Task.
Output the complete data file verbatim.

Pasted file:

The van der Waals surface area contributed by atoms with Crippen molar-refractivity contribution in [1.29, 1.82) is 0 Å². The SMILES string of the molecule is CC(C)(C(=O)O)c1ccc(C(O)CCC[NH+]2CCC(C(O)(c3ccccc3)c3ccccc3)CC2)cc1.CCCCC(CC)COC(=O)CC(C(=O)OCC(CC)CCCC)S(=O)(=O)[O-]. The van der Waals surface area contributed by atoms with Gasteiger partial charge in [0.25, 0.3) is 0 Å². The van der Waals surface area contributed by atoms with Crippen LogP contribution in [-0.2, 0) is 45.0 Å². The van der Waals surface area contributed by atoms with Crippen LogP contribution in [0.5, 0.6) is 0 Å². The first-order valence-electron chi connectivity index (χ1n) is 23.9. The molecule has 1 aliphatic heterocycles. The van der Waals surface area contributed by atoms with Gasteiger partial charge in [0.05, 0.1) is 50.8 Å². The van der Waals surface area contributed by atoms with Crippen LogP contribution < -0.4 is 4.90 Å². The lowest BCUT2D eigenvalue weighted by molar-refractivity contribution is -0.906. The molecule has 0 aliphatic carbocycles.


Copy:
The van der Waals surface area contributed by atoms with Crippen molar-refractivity contribution in [1.29, 1.82) is 0 Å². The SMILES string of the molecule is CC(C)(C(=O)O)c1ccc(C(O)CCC[NH+]2CCC(C(O)(c3ccccc3)c3ccccc3)CC2)cc1.CCCCC(CC)COC(=O)CC(C(=O)OCC(CC)CCCC)S(=O)(=O)[O-]. The van der Waals surface area contributed by atoms with Gasteiger partial charge in [0.25, 0.3) is 0 Å². The van der Waals surface area contributed by atoms with Crippen LogP contribution in [-0.2, 0) is 45.0 Å². The van der Waals surface area contributed by atoms with Crippen LogP contribution in [0.5, 0.6) is 0 Å². The first-order valence-electron chi connectivity index (χ1n) is 23.9. The molecule has 1 aliphatic heterocycles. The van der Waals surface area contributed by atoms with Gasteiger partial charge in [0.05, 0.1) is 50.8 Å². The van der Waals surface area contributed by atoms with Crippen LogP contribution < -0.4 is 4.90 Å². The lowest BCUT2D eigenvalue weighted by molar-refractivity contribution is -0.906. The molecule has 0 aliphatic carbocycles.